I’ve made it my goal over my Winter Break to read and digest a large quantity of books in a short period of time. It’s my pleasure to now write about one of these books, Jesus on Every Page by David Murray. This book has been on my list since it came out earlier this year, and I was very excited to finally get to read it.
The goal of Murray’s book is to overview 10 ways to see Christ throughout the Old Testament. Those various ways are listed below:
1. In the Creation
2. In the Old Testament Characters
3. In His Old Testament Appearances
4. In the Old Testament Law
5. In Old Testament History
6. In the Old Testament Prophets
7. In the Old Testament Types
8. In the Old Testament Covenants
9. In the Old Testament Proverbs
10. In the Old Testament Poems
Why This Book?
This book comes at a time where it is needed now more than ever. The Evangelical church is in a state where the Old Testament is hardly referenced, and when it is it is most often for morals or character examples rather than pointing to Christ. Not only for this reason, but David Murray also points out other reasons why a revitalization of the Old Testament in the Evangelical church is needed:
1. Liberal scholars have created an environment of skepticism and doubt shrouding the Old Testament.
2. Many Christians are ignorant of the Old Testament’s purpose and historical setting.
3. Still others find the Old Testament to be irrelevant in light of the New Testament.
4. The primacy of Dispensationalism in Evangelical churches tends to relegate the Old Testament to a minor role.
5. There are so many bad examples of Old Testament preaching that fuels peoples lack of interest.
7. People think the Old Testament is official, not personal (pgs. 6-7).
Interactions with the Text
It would be difficult to go in depth about each of the chapters in this book without writing at length or writing multiple posts. Instead I’d like to just write about a few moments (of many) that stuck out to me in the text and hope that is both informative for you as a reader and convincing enough to buy the book for yourself.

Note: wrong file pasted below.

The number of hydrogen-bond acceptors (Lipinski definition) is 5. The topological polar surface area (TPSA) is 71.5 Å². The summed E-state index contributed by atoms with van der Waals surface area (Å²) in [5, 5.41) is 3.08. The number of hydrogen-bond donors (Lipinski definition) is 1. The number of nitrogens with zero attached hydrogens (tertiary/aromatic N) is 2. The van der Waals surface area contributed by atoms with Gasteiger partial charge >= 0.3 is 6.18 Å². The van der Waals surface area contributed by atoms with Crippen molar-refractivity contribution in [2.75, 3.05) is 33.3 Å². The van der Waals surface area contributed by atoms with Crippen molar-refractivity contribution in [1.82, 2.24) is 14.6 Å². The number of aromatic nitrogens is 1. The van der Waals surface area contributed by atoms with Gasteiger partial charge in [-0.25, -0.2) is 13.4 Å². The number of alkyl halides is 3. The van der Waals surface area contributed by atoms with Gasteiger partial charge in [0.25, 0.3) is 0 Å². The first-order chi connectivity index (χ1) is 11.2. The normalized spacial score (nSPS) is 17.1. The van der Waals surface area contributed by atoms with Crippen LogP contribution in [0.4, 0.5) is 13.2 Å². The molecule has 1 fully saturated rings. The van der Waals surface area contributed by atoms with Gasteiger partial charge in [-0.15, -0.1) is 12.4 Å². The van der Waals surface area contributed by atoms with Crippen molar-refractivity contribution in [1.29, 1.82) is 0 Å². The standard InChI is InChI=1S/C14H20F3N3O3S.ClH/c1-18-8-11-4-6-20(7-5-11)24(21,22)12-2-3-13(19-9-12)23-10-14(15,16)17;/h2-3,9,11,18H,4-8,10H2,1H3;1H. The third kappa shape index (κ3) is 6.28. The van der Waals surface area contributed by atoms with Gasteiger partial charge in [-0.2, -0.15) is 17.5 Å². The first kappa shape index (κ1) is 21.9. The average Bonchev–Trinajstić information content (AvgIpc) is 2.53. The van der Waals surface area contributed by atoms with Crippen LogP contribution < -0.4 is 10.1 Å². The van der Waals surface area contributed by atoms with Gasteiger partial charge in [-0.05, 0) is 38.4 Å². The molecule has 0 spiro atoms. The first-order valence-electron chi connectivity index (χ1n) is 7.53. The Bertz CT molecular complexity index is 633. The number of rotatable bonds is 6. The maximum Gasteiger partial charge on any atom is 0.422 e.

One thing that immediately jumped out to me is in the opening chapter on seeing Jesus in the creation. I was delighted to finally read a book that doesn’t turn Genesis 1-2 into a debate about creation or evolution, but instead teaches its intent for us as readers to see: the glory and majesty of Christ as creator and ruler over all of creation. Murray communicates this thought intimately and beautifully as he lists out the aspects of creation that point to Christ. A section I found really personal was titled “The Accessories of Redemption,” which discusses aspects of the creation that will ultimately be used as part of the plan to redemption. I’ve never thought about the creation with such questions as “What did he (Christ) think when he made the trees, one of which would one day suspend him between heaven and earth? (pg. 47)” When we think of all Christ did in creation despite his foreknowledge of our rebellion, we learn so much about his character and love for us.
I also appreciated David’s approach to the Old Testament characters. One thing is for sure: more often than not we tend to preach the Old Testament in a very man-centered fashion. This approach says we need to have faith like Abraham, forgive like Joseph, and have strength like David. In contrast, Murray shows us how we should instead read the Old Testament characters of old as shadows, types and pointing to Christ and his character. This approach leads us away from man-centered moralism and instead to Christ-centered doxology.
I was also overjoyed to see a chapter on the Old Testament appearances of Christ, also known as theophanies or christophanies. It is wise to learn and observe that when God reveals himself or speaks in the Old Testament it is always through the Son. Charles Drew refers to these appearances as love letters or phone calls between two lovers, acts which are temporary and create anticipation for the genuine arrival (pg. 81-82). Or, as some of Murray’s Scottish friends have said, “Christ enjoyed trying on the clothes of his incarnation.”
Another discussion that would benefit many people is that of Christ as the Wisdom spoken of in the book of Proverbs. It would be unwise for me to go into lengthy discussion on this chapter, but I was awed at how the Proverbs continually point to Jesus Christ.
Like many great books, this text comes complete with a Scripture Index. This index is particularly helpful because it will be useful for future reference to find quick points, introductions and illustrations. In addition, the book contains sets of study questions for each chapter than could be used in a group context.
The only critique I would have for this book is not the content, but a preference about the style. Murray often references Scripture or various commentaries and sources through the use of footnotes. However, instead of including these footnotes on the bottom of the page they are located in the back of the book. I would have much rather seen these footnotes cited on the bottom of the page, particularly for the scripture references that are either paraphrased or not quoted directly.
All in all this is a great book and one that I would heartily recommend to anyone who struggles reading through the Old Testament or wants to pick up new pointers on seeing Jesus in the Old Testament text. While a short primer on the subject matter, it will continue to be a book I delve into for pointers and advice as I read through the Old Testament.